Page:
Rheumatic fever Control

Rheumatic fever is a serious but preventable illness. Unfortunately rheumatic fever rates in Porirua are high for children and young people, particularly for Māori and Pacific people.

There are a number of agencies working together to reduce rheumatic fever in Porirua, including the Ministry of Health, Regional Public Health and Capital & Coast District Health Board. The Council's main roles are to monitor trends, advocate for residents at risk of rheumatic fever and facilitate where required. Reducing the rates of rheumatic fever is a government target under the ‘supporting vulnerable children’ section of its Better Public Services Programme.

Rheumatic fever starts with a sore "strep" throat – so if your child has a sore throat it is important to contact your family doctor or call the Healthline on Ph 0800-611-116 to speak to a registered nurse for free 24 hours a day, 7 days a week.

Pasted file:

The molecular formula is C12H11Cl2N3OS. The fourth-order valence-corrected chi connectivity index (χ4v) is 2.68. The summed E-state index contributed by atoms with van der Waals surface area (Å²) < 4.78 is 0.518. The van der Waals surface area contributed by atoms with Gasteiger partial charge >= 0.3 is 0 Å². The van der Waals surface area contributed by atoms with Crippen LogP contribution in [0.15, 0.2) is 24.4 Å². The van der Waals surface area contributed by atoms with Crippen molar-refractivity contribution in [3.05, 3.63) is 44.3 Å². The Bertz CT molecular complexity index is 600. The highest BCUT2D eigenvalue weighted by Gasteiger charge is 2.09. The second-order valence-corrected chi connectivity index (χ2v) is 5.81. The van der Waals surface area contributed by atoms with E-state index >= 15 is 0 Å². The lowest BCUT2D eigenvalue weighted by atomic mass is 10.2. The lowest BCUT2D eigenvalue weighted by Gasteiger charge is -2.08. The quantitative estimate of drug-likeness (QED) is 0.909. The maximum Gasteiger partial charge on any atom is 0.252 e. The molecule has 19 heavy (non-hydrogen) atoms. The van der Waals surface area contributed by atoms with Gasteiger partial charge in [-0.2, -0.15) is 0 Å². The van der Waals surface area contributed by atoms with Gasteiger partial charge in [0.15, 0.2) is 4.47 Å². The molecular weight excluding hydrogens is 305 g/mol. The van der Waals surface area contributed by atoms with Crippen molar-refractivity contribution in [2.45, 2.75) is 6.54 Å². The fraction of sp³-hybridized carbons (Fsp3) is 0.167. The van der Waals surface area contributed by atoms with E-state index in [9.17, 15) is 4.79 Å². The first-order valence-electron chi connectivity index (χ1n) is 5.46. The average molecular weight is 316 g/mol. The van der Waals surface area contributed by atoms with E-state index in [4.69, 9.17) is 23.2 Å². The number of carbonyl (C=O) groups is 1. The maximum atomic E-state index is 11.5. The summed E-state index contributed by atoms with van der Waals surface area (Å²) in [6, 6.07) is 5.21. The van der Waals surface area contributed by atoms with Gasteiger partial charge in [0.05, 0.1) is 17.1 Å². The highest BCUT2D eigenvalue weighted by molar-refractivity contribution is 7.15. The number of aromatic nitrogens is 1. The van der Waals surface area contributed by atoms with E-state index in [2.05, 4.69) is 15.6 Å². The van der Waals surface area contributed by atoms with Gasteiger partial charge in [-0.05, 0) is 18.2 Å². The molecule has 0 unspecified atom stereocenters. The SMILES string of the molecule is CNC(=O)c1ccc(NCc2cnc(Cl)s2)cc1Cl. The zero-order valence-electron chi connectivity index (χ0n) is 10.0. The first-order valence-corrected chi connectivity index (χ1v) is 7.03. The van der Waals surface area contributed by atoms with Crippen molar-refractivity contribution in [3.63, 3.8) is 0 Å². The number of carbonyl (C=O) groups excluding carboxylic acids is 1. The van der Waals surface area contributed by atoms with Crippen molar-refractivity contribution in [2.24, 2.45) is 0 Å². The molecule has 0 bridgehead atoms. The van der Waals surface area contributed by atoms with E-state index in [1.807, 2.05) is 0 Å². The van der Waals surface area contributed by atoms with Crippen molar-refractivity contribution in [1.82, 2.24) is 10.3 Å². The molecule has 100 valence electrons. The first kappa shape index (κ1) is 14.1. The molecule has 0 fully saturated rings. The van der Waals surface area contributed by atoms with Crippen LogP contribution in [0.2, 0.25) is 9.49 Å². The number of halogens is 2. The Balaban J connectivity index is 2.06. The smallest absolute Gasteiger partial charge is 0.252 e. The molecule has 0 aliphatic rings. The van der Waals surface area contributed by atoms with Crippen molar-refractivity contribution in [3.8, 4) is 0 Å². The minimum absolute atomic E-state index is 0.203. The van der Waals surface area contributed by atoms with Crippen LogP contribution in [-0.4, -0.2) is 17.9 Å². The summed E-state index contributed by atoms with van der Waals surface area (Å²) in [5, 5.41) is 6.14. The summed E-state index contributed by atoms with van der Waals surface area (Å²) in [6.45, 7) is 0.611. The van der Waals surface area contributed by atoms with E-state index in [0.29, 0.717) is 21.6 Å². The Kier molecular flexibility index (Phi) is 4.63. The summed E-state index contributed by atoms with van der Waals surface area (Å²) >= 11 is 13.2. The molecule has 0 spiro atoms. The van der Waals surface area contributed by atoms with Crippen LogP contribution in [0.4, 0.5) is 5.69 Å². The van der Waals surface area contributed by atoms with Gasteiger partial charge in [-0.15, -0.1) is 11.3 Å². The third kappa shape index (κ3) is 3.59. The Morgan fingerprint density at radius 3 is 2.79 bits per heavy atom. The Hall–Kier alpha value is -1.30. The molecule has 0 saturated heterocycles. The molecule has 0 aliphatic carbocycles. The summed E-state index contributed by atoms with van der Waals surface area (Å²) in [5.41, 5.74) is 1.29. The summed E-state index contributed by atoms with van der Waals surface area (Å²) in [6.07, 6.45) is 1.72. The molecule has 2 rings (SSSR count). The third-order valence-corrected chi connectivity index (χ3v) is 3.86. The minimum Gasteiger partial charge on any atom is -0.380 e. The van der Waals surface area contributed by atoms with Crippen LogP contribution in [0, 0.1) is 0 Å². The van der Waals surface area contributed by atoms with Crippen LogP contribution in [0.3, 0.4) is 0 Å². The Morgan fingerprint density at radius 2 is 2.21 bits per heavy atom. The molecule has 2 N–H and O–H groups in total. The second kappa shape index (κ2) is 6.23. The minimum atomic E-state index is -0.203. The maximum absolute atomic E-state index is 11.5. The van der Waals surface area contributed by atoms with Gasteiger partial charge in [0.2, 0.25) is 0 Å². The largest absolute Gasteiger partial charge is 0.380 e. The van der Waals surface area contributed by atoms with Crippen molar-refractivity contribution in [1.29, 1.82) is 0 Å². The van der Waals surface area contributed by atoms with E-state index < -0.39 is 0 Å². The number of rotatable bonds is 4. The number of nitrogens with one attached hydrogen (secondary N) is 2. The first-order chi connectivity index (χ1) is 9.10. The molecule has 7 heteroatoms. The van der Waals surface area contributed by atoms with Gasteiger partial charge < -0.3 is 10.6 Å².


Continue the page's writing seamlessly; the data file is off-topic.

In a small number of people, an untreated strep throat leads to rheumatic fever 1-5 weeks later, which can cause the heart, joints, brain and skin to become inflamed and swollen. The inflammation can cause rheumatic heart disease (RHD) when there is permanent scarring of the heart valves.

Some people are unaware that they have heart damage from rheumatic fever. In fact, they may have no recollection of having had a sore throat or other symptoms. A New Zealand study estimates levels of undetected rheumatic heart disease of around 1-2% in high-risk populations, such as eastern suburbs of Porirua. For this reason, past Mayor Nick Leggett advocated for the Capital & Coast DHB to continue the echo-screening programme that was piloted in Porirua in 2012 to identify previously undetected RHD in children at low-decile schools in Porirua.

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